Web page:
The law that prohibits casinos from charging rent to charities, signed by Governor Chris Sununu this week, will take effect on June 15.

Not many gaming slots

Patrice Rasche, Treasurer of the Friends of the Merrimack River Greenway Trail, was initially unaware that their organization was being charged one of the highest rents in the state, averaging $625 a day, when participating with the Concord Casino.

Despite feeling pleased about the prospect of having more funds available for their work due to the elimination of rent, Rasche now faces concerns about the organization’s future involvement with gaming establishments in the state.

“The bad news is that with the news that Concord Casino has made with the ongoing problems, it doesn’t look like we’re going to be able to participate this year because now all the charities are aware of this and have pretty much signed up for all the spots for the year,” explained Rasche.

Concord Casino has been shut down from the start of the year after a joint investigation by the Attorney General’s office and the New Hampshire Lottery Commission found that Andy Sanborn, the owner and operator of the casino had fraudulently, applied for and received $844,000 in pandemic relief funds, which were intended for struggling small businesses. The investigation found Sanborn, a former state senator, “unsuitable” for charity gaming.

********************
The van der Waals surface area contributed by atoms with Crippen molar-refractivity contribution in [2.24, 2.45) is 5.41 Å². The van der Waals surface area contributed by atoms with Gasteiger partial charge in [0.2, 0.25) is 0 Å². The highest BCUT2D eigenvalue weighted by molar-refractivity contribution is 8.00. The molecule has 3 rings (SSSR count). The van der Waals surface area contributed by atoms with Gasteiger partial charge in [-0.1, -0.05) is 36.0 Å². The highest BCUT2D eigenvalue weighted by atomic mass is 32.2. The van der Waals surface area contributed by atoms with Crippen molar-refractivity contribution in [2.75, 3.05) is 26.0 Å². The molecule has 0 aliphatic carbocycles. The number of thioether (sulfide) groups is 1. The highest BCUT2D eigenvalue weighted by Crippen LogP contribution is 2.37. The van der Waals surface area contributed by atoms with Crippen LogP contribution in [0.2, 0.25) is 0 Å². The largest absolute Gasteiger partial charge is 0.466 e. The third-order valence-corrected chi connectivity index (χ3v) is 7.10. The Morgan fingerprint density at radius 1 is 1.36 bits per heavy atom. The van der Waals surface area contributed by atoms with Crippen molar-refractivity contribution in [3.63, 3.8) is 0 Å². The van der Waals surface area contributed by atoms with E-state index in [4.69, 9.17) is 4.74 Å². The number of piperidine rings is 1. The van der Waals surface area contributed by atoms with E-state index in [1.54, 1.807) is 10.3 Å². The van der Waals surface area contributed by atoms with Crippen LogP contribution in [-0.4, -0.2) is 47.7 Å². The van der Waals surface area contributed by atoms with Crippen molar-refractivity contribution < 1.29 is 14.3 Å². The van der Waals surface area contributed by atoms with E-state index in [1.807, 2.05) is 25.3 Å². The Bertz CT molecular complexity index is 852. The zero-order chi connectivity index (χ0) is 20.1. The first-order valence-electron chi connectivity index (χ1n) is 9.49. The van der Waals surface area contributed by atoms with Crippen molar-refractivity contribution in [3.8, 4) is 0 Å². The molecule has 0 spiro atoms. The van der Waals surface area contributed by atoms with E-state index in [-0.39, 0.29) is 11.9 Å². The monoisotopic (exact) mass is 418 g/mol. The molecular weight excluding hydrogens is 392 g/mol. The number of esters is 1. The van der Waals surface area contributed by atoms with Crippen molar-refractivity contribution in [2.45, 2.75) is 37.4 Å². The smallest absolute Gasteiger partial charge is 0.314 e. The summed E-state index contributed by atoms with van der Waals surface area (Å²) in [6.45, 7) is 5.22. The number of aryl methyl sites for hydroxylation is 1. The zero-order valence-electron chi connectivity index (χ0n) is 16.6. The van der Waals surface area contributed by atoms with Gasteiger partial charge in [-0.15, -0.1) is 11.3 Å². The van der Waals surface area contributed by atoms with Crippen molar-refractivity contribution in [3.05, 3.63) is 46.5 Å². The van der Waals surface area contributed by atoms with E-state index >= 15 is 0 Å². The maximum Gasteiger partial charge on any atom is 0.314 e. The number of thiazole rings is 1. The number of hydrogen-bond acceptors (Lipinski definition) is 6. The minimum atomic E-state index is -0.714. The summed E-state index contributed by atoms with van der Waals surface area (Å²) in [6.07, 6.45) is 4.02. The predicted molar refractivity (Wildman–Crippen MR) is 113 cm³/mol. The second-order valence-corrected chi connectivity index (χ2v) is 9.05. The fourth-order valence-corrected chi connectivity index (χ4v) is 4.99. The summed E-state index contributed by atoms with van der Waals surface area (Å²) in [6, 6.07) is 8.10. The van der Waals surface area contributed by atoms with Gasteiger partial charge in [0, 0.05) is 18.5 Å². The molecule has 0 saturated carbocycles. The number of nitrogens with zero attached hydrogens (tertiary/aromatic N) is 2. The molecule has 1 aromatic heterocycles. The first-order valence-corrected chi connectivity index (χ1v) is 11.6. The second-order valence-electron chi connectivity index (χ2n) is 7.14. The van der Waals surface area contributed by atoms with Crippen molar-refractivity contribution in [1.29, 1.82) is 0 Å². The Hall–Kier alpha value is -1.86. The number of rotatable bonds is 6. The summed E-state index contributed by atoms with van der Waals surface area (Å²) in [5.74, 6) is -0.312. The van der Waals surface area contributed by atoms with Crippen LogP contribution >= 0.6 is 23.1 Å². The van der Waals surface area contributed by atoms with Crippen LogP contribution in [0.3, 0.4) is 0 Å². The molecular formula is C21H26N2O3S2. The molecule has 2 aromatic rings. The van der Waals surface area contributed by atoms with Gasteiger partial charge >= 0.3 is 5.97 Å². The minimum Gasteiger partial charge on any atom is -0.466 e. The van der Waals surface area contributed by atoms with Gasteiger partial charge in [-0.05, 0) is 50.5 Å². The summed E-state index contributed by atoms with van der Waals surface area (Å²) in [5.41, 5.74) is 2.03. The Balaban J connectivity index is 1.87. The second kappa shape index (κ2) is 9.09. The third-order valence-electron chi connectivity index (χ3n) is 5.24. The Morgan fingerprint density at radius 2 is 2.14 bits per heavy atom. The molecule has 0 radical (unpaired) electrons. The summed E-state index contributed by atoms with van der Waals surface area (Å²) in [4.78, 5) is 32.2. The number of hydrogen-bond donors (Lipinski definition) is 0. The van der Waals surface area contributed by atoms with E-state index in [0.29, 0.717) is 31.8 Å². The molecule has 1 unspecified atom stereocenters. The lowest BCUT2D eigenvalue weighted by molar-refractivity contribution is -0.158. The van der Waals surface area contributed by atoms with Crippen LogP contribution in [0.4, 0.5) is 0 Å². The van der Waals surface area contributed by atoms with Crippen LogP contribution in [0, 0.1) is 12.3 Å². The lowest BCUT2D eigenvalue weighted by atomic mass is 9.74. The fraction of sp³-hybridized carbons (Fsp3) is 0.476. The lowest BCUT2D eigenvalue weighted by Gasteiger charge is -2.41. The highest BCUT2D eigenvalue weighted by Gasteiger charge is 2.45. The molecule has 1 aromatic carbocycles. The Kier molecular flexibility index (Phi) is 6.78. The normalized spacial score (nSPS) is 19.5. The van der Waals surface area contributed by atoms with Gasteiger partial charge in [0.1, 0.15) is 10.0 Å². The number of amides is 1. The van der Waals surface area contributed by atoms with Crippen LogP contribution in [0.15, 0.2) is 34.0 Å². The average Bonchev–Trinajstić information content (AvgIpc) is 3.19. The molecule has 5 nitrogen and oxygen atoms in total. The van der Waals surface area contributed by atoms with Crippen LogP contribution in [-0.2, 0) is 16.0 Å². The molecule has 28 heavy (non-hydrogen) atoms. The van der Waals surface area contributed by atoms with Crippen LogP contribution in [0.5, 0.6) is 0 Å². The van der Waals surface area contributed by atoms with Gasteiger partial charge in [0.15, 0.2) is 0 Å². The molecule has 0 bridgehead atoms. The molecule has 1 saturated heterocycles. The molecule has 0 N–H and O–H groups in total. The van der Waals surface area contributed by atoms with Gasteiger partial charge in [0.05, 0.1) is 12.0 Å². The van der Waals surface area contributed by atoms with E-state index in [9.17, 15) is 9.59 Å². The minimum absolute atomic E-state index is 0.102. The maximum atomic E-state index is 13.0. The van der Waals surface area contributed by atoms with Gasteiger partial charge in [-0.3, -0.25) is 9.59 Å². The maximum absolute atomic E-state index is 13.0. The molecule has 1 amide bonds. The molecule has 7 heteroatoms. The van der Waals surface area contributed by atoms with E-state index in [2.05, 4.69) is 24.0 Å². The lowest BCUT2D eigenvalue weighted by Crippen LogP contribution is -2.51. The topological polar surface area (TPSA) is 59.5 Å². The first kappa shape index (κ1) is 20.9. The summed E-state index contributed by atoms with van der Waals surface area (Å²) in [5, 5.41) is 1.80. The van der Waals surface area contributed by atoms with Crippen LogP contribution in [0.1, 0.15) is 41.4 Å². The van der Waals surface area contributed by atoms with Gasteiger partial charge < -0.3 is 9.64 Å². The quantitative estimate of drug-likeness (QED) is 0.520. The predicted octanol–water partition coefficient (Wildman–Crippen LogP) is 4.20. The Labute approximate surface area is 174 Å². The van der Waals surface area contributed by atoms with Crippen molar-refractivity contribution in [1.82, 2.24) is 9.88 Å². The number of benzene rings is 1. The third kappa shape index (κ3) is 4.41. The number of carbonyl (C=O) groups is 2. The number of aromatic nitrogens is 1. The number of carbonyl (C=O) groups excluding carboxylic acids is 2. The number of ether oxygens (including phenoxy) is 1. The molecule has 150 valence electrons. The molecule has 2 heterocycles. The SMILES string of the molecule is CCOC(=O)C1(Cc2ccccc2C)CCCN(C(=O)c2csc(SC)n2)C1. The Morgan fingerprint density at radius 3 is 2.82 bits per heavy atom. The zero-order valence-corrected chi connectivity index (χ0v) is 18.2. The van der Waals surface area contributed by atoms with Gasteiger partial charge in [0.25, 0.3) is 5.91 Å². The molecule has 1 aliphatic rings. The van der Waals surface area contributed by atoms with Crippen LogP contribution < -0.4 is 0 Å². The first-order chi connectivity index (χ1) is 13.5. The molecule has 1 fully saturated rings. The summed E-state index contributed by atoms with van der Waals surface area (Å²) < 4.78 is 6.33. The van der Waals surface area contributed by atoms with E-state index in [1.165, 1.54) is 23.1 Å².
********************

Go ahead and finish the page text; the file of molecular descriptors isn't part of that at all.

With Concord Casino out of the picture, the state’s gaming landscape has shifted, leaving only 13 establishments in operation. This reduction in gaming options has intensified the already competitive process for hundreds of charities vying for gaming slots across New Hampshire.

After the Friends of the Merrimack River Greenway Trail’s successful partnership with Concord Casino last year, Rasche said she had written, to Laurie Sanborn, also an operator at the establishment, in hopes of securing a spot in this year’s rotating schedule.

Sanborn was also ordered to close the gaming establishment and complete its sale within six months, beginning Jan. 1 or risk a two-year license revocation. If a sale is pending at the end of six months, which is July 1, Sanborn can apply for a 3-month extension to complete the sale.

John Conforti, chief compliance officer at the Lottery Commission confirmed that the the Lucky 7 gaming machines at the casino have been removed.

“Those are no longer at the property,” said Conforti. “The manufacturers have come back to take those machines out.”